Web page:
Sunday, March 20, 2011

The Institute for Local Self-Reliance: An idea whose time has come?

Anyone who has spent time trying to get companies to bring broadband to their rural community will know that it can be a lot like banging your head against a wall. The telcos are not interested. Legislators are either powerless or in the pocket of the telcos.

And we are now hearing rumors that a lot of the rural broadband stimulus money went to "mapping studies" and "feasability projects" carried out by organizations fronting for telcos. Expect a series of reports in the next few years that declare "broadband access solved for most rural Americans" even as the decline of rural narrowband ghettos proceeds apace.

Yes, it's grim out there if you have no broadband in your community and for many people the answer is clearly not going to be the telcos or the stimulus program or even the recently announced wireless initiative. The answer may well lie in our own hands: local initiatives.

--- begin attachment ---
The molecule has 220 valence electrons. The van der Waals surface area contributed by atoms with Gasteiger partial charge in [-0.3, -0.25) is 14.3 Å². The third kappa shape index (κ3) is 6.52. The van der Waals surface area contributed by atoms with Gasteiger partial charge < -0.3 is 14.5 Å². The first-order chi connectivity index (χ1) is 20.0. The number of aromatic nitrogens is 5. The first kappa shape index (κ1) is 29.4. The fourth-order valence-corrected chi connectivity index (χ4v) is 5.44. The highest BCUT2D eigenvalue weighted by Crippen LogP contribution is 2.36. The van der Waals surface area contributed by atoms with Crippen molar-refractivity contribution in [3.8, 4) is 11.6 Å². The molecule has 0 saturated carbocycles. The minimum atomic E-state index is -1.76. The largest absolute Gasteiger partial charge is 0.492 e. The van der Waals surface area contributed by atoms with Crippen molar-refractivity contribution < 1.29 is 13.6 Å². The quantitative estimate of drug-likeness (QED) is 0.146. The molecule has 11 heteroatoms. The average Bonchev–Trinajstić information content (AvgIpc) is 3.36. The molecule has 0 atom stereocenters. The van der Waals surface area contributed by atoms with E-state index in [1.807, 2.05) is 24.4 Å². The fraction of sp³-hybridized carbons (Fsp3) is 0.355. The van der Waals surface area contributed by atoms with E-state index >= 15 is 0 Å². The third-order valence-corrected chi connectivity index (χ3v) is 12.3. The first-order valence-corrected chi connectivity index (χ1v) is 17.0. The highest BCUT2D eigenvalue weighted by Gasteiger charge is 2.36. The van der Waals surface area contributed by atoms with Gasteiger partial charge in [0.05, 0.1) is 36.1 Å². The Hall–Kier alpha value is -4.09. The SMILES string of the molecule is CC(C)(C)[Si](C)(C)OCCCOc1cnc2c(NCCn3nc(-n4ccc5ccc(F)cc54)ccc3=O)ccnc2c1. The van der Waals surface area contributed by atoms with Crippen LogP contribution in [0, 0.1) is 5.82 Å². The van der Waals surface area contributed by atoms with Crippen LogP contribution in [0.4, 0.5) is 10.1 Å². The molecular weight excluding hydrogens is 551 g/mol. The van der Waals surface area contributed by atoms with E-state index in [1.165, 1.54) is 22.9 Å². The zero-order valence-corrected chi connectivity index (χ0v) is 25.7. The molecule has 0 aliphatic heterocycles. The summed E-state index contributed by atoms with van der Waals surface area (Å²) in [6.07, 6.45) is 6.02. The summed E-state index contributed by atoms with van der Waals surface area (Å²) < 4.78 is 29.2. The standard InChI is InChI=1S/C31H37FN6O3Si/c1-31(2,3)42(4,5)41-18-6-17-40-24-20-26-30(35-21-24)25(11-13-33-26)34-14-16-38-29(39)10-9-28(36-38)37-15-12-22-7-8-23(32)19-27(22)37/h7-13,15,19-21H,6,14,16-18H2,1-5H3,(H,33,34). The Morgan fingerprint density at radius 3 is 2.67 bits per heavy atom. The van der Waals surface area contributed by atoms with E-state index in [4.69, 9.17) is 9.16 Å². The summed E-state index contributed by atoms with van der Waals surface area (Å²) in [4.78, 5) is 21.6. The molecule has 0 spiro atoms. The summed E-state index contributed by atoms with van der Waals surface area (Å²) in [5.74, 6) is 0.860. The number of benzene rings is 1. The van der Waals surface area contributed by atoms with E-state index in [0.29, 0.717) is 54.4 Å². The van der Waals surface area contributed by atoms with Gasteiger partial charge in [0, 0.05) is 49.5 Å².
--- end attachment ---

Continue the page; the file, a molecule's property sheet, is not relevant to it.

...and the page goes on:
One organization that is helping folks head down that road is the Institute for Local Self-Reliance. They have a project called Community Broadband Networks. This project offers a lot of hope, some of it in the form of an impressive map of local broadband operations around the country.
This is the first map to comprehensively show the broadband networks that are structurally designed to meet community needs first. Most of the networks are owned by local governments, but nonprofit networks will also be incorporated over time.
Take a look. It is encouraging. I looked at one pin on the map as an example, a small town in Pennsylvania called Kurtztown that installed Fiber to the Home (FTTH) in 2002. This is a good example because it shows what happens when you go down this road: The telcos try to stop you!

That tells you these projects must be doing something right...and fiber to the home, in a small town? What better lifestyle could there be?

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